SM: I wonder how Louis was able to fund the company in 1999. I talked to a lot of SaaS company CEOs and all of them were turned down by the VCs. Yesterday, I was having lunch with Philippe Courtot, who you may know, is the CEO of Qualys. They do security as SaaS, and did $40M last year. Philippe Courtot had to personally buy out Bessemer (David Cowan) with $7.5M in cash to be able to keep executing on a SaaS model.
[I ended up asking the question of Louis himself, and here’s his response:
Louis: We raised three rounds of financing in the history of Taleo. The A round was done privately with our own money and a local Canadian VC Telesystem who had invested in my former software company. Six months into the company’s existence, early in 2000, we raised US $10M led by Omnicom in New York. It is true that most VCs on Sand Hill Road had turned us down as they were not convinced that a) CIOs of large companies would buy into the ASP (Application Service Provider) model, and b) that there was room for a best of breed HCM (Human Capital Management) play …
Our thesis was that the Internet was maturing fast in terms of performance and security, we could articulate a financially compelling value proposition for our solutions and more broadly HCM, and we had already proven the model with significant orders from Hewlett-Packard and 2 other larger companies. We did have more success on the East Coast.
Revenue in 2000 went up to $2.8M in subscription, but we exited the year at around $8M run rate, so growing very fast. By then the model had been demonstrated. In January 2001 we raised $25.5M lead by Bain Capital Ventures. The story was compelling and we had multiple offers; albeit our biggest issue was that we were raising a significant amount at the worst possible time, right after the huge market crash of April 2000, a time when no VC deals were getting done.
The key for us to raising money was our ability to demonstrate extremely well the financial return using a customer lifetime value model vs. our cost for selling and maintaining a customer over time.
Raising money is one of the hardest thing to do, especially for a software company that can only forecast breakeven around the $70M to $100M mark. In our case we had to demonstrate three things:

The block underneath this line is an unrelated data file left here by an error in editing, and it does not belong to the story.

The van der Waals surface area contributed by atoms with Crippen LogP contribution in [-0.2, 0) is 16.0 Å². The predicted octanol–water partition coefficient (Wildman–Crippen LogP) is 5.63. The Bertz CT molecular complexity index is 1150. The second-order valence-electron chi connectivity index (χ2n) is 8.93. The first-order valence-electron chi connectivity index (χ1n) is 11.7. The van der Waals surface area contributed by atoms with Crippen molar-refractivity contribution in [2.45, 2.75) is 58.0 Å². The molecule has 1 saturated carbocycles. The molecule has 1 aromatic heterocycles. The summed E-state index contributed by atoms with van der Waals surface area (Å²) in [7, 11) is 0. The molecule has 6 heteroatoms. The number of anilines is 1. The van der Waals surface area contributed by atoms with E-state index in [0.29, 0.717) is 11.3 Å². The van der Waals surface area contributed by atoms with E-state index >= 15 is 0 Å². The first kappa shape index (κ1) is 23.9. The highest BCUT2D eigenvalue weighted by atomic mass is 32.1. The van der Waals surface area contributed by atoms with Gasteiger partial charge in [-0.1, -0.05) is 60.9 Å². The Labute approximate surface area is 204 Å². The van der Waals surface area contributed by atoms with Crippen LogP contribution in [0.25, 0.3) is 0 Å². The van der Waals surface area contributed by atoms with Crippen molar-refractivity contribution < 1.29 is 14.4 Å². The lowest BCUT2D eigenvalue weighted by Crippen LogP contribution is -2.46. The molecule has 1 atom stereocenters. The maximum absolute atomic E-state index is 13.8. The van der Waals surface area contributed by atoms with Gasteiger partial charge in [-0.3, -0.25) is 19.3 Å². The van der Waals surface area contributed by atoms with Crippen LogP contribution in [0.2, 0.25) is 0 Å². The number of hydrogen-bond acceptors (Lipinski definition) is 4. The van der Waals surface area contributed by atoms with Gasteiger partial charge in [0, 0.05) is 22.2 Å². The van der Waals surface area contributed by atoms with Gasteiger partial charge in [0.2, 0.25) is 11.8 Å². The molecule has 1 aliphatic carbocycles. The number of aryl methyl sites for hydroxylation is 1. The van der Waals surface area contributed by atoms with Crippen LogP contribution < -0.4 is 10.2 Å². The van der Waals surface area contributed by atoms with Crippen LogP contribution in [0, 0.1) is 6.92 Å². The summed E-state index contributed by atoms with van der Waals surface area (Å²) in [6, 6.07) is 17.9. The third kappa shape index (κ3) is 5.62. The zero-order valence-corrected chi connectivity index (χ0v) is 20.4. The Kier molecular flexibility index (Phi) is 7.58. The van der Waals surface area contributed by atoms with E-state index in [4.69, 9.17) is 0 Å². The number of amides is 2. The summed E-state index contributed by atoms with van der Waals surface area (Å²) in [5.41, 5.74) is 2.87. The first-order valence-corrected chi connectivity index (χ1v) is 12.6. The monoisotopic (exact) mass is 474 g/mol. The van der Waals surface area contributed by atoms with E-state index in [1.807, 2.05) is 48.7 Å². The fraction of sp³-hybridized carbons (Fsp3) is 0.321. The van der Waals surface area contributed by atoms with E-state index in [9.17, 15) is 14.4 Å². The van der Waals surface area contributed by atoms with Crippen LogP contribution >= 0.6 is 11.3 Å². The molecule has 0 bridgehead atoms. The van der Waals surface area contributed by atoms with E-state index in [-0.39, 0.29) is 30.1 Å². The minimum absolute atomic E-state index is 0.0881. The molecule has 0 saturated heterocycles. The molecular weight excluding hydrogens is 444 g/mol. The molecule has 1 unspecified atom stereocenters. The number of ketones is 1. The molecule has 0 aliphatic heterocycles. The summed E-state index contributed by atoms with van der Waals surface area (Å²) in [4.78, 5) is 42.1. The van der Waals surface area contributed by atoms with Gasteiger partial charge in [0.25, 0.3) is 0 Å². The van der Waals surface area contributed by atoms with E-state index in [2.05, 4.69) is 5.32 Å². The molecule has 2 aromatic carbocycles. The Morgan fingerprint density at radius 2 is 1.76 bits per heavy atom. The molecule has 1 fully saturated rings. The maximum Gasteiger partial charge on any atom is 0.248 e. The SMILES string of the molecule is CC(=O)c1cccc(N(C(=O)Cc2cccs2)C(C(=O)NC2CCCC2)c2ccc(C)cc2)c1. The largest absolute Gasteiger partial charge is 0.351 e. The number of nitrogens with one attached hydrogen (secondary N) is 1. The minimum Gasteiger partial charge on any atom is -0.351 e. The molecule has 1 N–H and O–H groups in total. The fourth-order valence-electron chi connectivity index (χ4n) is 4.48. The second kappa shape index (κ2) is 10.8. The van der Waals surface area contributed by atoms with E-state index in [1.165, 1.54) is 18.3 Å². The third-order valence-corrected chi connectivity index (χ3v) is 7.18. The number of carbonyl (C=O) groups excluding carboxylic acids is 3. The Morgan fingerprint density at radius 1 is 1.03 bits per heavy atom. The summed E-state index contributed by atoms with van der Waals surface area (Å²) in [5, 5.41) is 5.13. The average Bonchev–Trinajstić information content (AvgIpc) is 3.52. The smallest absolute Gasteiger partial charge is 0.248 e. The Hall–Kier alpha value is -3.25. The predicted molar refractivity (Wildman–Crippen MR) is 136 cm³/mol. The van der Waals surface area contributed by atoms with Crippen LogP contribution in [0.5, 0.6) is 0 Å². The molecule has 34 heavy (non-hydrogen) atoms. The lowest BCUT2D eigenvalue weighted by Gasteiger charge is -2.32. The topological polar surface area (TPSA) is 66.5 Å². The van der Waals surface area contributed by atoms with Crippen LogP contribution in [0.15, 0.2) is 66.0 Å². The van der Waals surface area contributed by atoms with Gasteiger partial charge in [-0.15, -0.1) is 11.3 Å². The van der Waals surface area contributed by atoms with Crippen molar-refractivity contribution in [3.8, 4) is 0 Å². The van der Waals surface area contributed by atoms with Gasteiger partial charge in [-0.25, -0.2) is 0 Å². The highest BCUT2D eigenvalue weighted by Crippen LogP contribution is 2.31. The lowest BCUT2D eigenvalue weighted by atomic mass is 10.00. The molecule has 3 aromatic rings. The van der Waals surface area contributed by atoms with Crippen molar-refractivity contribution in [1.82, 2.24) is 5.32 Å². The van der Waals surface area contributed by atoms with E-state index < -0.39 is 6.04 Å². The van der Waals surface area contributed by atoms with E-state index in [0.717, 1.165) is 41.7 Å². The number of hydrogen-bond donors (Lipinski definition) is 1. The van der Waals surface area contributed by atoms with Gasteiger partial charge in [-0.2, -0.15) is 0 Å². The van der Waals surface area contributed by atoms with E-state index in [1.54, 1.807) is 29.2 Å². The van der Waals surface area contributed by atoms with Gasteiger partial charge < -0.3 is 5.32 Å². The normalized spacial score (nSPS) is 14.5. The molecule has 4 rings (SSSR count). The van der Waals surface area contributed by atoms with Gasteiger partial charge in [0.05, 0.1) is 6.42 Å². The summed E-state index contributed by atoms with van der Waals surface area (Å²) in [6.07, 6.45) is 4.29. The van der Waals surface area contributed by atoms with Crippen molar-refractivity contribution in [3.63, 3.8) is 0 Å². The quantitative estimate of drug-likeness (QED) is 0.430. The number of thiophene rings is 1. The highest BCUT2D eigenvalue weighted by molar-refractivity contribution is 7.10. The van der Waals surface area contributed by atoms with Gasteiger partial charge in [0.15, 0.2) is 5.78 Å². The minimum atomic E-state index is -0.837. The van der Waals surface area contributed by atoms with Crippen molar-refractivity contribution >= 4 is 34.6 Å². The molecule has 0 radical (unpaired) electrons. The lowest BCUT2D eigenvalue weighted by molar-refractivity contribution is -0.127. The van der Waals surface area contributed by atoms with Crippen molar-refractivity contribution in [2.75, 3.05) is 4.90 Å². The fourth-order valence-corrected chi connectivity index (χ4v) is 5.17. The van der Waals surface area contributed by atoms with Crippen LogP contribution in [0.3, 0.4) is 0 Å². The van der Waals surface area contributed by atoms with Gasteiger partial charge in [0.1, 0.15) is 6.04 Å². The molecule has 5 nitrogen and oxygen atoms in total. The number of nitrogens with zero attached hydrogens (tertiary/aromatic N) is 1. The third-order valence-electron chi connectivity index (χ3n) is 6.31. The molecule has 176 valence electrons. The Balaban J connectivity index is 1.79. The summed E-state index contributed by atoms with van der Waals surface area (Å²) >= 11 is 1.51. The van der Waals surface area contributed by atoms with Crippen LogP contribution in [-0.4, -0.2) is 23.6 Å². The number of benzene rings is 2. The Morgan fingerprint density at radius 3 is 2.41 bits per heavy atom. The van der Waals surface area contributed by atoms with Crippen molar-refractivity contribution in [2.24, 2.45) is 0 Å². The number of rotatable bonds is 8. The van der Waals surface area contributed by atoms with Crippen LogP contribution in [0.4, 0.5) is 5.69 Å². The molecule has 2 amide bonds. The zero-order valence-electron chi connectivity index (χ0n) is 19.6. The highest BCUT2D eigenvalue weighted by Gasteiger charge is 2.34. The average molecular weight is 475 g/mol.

– that the ASP model was a much better model and that the future of the Internet (in 2000) would support it;
– that the larger players could not attack this model easily because they could not manage the transition to a longer term return recurring revenue model;
– that our economic model made sense and would provide a high value creation return for the shareholders.
That is what we did … and Bain made 8 times its money within 4 years … ! ]
SM: How much did Taleo spend to get to the pre-IPO stage? MG: Probably about $60M total.
SM: You took over the company right before its IPO, and the value proposition was talent management. What type of market landscape were you playing in at this stage?
MG: I still think we are in a nascent market. Most of the talent management systems are primarily first generation replacements with a lot of plain resume tracker systems, and what we have evolved into is a more broad, strategic view type of system.
We are now evolving into the next biggest thing in talent management – a unified talent management strategy. The whole concept of having all of your recruiting and recruiting processes in tune and tied with your performance management system is new. Both of those are multi-billion dollar markets growing at 17% compounded annually. We feel really confident that we are a market leader in the nascent stage of a very large market.